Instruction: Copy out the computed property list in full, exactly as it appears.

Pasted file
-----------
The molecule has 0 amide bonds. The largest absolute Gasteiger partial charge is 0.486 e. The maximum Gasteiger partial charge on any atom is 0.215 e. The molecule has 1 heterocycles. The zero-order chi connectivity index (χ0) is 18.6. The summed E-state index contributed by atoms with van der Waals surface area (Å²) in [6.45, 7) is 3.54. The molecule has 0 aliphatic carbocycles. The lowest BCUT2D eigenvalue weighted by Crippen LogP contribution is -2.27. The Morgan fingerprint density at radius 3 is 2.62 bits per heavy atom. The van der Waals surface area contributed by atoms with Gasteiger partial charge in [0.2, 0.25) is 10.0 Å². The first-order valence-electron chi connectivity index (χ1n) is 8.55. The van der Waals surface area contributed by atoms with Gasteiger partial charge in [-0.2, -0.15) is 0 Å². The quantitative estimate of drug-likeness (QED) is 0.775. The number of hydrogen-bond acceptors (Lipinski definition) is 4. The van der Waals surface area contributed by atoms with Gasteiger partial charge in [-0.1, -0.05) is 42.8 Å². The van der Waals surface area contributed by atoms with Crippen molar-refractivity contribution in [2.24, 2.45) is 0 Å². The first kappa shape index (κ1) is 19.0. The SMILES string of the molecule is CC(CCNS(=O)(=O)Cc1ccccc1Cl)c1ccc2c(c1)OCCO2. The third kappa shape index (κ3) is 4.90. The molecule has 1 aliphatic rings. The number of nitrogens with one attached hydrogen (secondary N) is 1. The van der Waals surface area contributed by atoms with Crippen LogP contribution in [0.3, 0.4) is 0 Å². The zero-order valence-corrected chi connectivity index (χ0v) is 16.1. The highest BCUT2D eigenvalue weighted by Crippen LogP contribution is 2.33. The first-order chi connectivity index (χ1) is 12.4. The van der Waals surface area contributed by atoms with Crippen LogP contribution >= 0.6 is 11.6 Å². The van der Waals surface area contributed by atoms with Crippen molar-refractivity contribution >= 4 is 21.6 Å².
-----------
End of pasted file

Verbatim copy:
The molecule has 0 amide bonds. The largest absolute Gasteiger partial charge is 0.486 e. The maximum Gasteiger partial charge on any atom is 0.215 e. The molecule has 1 heterocycles. The zero-order chi connectivity index (χ0) is 18.6. The summed E-state index contributed by atoms with van der Waals surface area (Å²) in [6.45, 7) is 3.54. The molecule has 0 aliphatic carbocycles. The lowest BCUT2D eigenvalue weighted by Crippen LogP contribution is -2.27. The Morgan fingerprint density at radius 3 is 2.62 bits per heavy atom. The van der Waals surface area contributed by atoms with Gasteiger partial charge in [0.2, 0.25) is 10.0 Å². The first-order valence-electron chi connectivity index (χ1n) is 8.55. The van der Waals surface area contributed by atoms with Gasteiger partial charge in [-0.2, -0.15) is 0 Å². The quantitative estimate of drug-likeness (QED) is 0.775. The number of hydrogen-bond acceptors (Lipinski definition) is 4. The van der Waals surface area contributed by atoms with Gasteiger partial charge in [-0.1, -0.05) is 42.8 Å². The van der Waals surface area contributed by atoms with Crippen molar-refractivity contribution in [2.24, 2.45) is 0 Å². The first kappa shape index (κ1) is 19.0. The SMILES string of the molecule is CC(CCNS(=O)(=O)Cc1ccccc1Cl)c1ccc2c(c1)OCCO2. The third kappa shape index (κ3) is 4.90. The molecule has 1 aliphatic rings. The number of nitrogens with one attached hydrogen (secondary N) is 1. The van der Waals surface area contributed by atoms with Crippen LogP contribution in [0.3, 0.4) is 0 Å². The zero-order valence-corrected chi connectivity index (χ0v) is 16.1. The highest BCUT2D eigenvalue weighted by Crippen LogP contribution is 2.33. The first-order chi connectivity index (χ1) is 12.4. The van der Waals surface area contributed by atoms with Crippen LogP contribution >= 0.6 is 11.6 Å². The van der Waals surface area contributed by atoms with Crippen molar-refractivity contribution >= 4 is 21.6 Å².